– S. Asch’ vurdering av linjeforsøket i en Scientific American-artikkel fra 1955.

Linjeoppgaven bestod i å bedømme hvilken av tre linjer som var like lang som en fjerde. Før forsøket svarte nesten alle deltakerne korrekt på oppgaven, men utsatt for presset fra Asch’ forskningsassistenter, som konsekvent ga gale svar, svarte bare en fjerdedel korrekt på alle oppgavene. En annen fjerdedel konformerte i halvparten av svarene. I gjennomsnitt avga deltakerne galt svar i omtrent 33 prosent av presentasjonene. En del av deltakerne forklarte i etterkant at de svarte feil fordi de ikke ville skille seg ut. En like stor del forklarte at de begynte å tvile på seg selv og på sin egen vurdering, og en noe mindre gruppe forklarte at de faktisk at det gale svaret var det riktige.

Ut fra evolusjonsperspektivet er det ikke vanskelig å tenke seg at det å tilpasse seg gruppenormen har vært livsnødvendig, og at mennesker derfor har en medfødt evne, som i noen tilfeller overgår komplekse rasjonaliseringer, til å skape og følge uuttalte normer. Et eksempel på dette er at forskere i Nederland ønsket å finne den optimale oppmerkingen av en parkeringsplass. Etter å ha forsøkt en rekke varianter viste det seg at den mest effektive parkeringsplassen var helt markeringsfri. Det ble også gjort eksperimenter for veimarkering – denne oppgaven skal imidlertid ikke spekulere i om det kun er konformitet som gjør at det fortsatt finnes veiskilt i Holland. Styrken i normativ innflytelse ble også synliggjort da Asch speilvendte det opprinnelige designet sitt: Én medhjelper svarte konsekvent feil på alle linjeoppgavene i en gruppe med 16 deltakere. Situasjonen ble til slutt så absurd at ikke en gang forsøkslederen klarte å la være og le av den stakkars assistenten.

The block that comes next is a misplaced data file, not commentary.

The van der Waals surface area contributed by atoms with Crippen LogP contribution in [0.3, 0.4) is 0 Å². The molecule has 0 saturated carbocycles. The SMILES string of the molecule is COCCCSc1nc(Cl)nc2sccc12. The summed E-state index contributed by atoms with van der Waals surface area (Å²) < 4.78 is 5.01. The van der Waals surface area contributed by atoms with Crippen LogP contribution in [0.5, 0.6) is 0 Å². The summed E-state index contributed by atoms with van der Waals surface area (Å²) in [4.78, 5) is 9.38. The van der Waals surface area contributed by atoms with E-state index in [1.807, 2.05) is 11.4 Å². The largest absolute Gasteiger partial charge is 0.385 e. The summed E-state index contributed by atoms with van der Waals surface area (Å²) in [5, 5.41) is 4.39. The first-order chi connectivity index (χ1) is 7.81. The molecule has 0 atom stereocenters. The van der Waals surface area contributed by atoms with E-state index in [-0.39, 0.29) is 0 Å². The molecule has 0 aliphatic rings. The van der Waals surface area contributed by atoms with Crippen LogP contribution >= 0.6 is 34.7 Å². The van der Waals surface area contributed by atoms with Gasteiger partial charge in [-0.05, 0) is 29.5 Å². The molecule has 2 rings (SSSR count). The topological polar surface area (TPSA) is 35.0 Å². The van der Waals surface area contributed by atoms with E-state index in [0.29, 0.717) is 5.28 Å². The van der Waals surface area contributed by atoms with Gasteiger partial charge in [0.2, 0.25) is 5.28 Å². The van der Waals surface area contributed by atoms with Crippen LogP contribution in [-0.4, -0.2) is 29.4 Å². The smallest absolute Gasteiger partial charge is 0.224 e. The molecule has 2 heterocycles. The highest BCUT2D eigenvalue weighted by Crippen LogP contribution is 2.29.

I andre utgaver av originalstudien har man funnet at konformitetsgraden ikke øker vesentlig med innføringen av mer enn tre til fem assistenter, og det ser ut til at det viktigste er at de oppfattes som separate informasjonskilder. Tre distinkte kilder påvirker sterkere enn ti personer som representerer det samme perspektivet. Dersom det er en annen i gruppa som gir avvikende svar (selv om det er galt), synker konformitetsprosenten signifikant. Den synker interessant nok selv om det avvikende svaret kommer fra en assistent med så tykke brilleglass at forsøksdeltakeren har grunn til å betvile om denne i det hele tatt skimter de foreviste linjer. I oppgaver hvor det ikke finnes noe konkret svar (for eksempel musikksmak) øker konformiteten lineært med antallet assistenter. Konformitetsgraden varierer også mye på tvers av kulturer – fra omtrent 14 prosent i Belgia til 51 prosent i India. Det ser for øvrig ut til at konformitetsnivået generelt har sunket de siste 50 årene.